Jason Day reacts during a practice round prior to the course being closed due to inclement weather. Source: Getty Images
Jason Day reacts during a practice round prior to the course being closed due to inclement weather. Source: Getty Images

Practice cut short as tornado warning shuts down Augusta

GOLF: Monday practice was a near-wipe out at Augusta as severe storms sent players and patrons scurrying for shelter just after midday.

The tail-end of a severe weather system that has sent tornadoes spiralling through the south of the US put a big dent in Masters preparations with predictions of more bad weather to come during the tournament.

The lightning siren roared just before midday and the course was closed for nearly two hours as darks clouds rolled in, thunder clapped loudly and the rain poured,

A brief break in the downpour allowed players who missed their morning session headed to the range.

But when a tornado warning was issued just before 2:30pm local time play was suspended for the entire day as safety became paramount.

That closure came after a host of leading players, including Aussies Jason Day and Marc Leishman got in nine holes to keep their swings ticking over.

Day looked in fine fettle with a series of sizzling drives playing the back nine and said he felt "happy to be here" after battling his own will to play following his mother, Dening's cancer diagnosis.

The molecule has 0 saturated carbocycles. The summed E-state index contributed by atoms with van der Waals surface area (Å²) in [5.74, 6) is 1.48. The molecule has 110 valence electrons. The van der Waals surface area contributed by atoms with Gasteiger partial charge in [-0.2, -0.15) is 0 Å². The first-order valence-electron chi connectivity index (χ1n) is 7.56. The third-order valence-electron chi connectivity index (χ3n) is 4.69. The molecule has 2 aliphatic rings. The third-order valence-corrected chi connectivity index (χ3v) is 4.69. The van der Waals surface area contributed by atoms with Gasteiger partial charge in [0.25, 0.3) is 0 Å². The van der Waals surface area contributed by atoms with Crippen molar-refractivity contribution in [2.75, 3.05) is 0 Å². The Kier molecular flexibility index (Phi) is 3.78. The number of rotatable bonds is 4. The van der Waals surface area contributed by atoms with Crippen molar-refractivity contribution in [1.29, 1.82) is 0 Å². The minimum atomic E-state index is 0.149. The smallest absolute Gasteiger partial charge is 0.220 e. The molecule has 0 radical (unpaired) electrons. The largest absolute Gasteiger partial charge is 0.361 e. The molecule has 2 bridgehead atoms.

"I'm in a much better place now, I feel happy to be on the golf course, I am enjoying myself a lot more than I was in the last month," Day said after completing his fourth lot of nine holes in as many days after arriving at Augusta last Friday.

 

A course worker puts out a weather warning sign at the driving range during practice for the Masters. Source:AP
A course worker puts out a weather warning sign at the driving range during practice for the Masters. Source:AP

The Victorian, who broke a five year US winning drought with victory at Bay Hill last month, said predicted wet weather could help soften the course, which had been baked hard by officials wary of the inclement conditions.

"The course has been real hard and fast Sunday and Monday then the storms coming in will change things," he said.

"But I feel as though I have played here enough in different conditions that I should be fine."

World number one Dustin Johnson had his round cut short, while Aussies Adam Scott, Rod Pampling and amateur star Curtis Luck didn't get on at all.

Rickie Fowler said the predictions of wind could play in to the hands of big-hitters like himself and Johnson.

"You know, with the potential rain from today, tonight and then I know there's the other chance on Wednesday ... when you're playing this course soft, it is long from the tournament tees," he said.

"You know, being able to carry the ball and have that length is going to be a bonus."

Although the sun is expected to come out on Tuesday, more wild weather is predicted for Wednesday, the last chance for players to practice.

Showers and winds up to 50kmh are expected for the opening round on Thursday but then things should fine up before a sunny Sunday to finish.

News Corp Australia


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